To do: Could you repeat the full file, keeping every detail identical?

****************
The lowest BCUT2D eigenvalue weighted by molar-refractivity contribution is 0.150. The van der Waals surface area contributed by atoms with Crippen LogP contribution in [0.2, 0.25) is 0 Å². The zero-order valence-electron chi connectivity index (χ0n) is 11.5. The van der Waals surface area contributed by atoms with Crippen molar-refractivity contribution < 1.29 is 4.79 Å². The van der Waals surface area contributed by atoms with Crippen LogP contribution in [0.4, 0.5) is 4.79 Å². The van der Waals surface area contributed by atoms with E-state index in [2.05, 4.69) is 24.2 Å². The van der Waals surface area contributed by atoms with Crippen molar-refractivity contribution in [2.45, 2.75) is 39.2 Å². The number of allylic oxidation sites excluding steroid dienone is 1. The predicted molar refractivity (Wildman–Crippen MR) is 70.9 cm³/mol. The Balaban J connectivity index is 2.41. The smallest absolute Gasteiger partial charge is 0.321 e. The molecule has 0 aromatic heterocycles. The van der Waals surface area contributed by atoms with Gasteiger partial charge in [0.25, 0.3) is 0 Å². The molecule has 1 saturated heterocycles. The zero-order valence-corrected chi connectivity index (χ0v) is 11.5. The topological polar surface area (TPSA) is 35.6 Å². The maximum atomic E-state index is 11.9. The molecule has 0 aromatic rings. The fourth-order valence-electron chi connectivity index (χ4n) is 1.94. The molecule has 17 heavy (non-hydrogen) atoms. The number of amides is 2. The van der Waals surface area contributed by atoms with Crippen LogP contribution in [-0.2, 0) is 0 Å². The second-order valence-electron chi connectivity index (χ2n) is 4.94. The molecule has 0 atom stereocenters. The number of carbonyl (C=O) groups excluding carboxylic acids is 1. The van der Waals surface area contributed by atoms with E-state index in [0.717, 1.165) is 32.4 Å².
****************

The lowest BCUT2D eigenvalue weighted by molar-refractivity contribution is 0.150. The van der Waals surface area contributed by atoms with Crippen LogP contribution in [0.2, 0.25) is 0 Å². The zero-order valence-electron chi connectivity index (χ0n) is 11.5. The van der Waals surface area contributed by atoms with Crippen molar-refractivity contribution < 1.29 is 4.79 Å². The van der Waals surface area contributed by atoms with Crippen LogP contribution in [0.4, 0.5) is 4.79 Å². The van der Waals surface area contributed by atoms with E-state index in [2.05, 4.69) is 24.2 Å². The van der Waals surface area contributed by atoms with Crippen molar-refractivity contribution in [2.45, 2.75) is 39.2 Å². The number of allylic oxidation sites excluding steroid dienone is 1. The predicted molar refractivity (Wildman–Crippen MR) is 70.9 cm³/mol. The Balaban J connectivity index is 2.41. The smallest absolute Gasteiger partial charge is 0.321 e. The molecule has 0 aromatic heterocycles. The van der Waals surface area contributed by atoms with Gasteiger partial charge in [0.25, 0.3) is 0 Å². The molecule has 1 saturated heterocycles. The zero-order valence-corrected chi connectivity index (χ0v) is 11.5. The topological polar surface area (TPSA) is 35.6 Å². The maximum atomic E-state index is 11.9. The molecule has 0 aromatic rings. The fourth-order valence-electron chi connectivity index (χ4n) is 1.94. The molecule has 17 heavy (non-hydrogen) atoms. The number of amides is 2. The van der Waals surface area contributed by atoms with Crippen LogP contribution in [-0.2, 0) is 0 Å². The second-order valence-electron chi connectivity index (χ2n) is 4.94. The molecule has 0 atom stereocenters. The number of carbonyl (C=O) groups excluding carboxylic acids is 1. The van der Waals surface area contributed by atoms with E-state index in [0.717, 1.165) is 32.4 Å².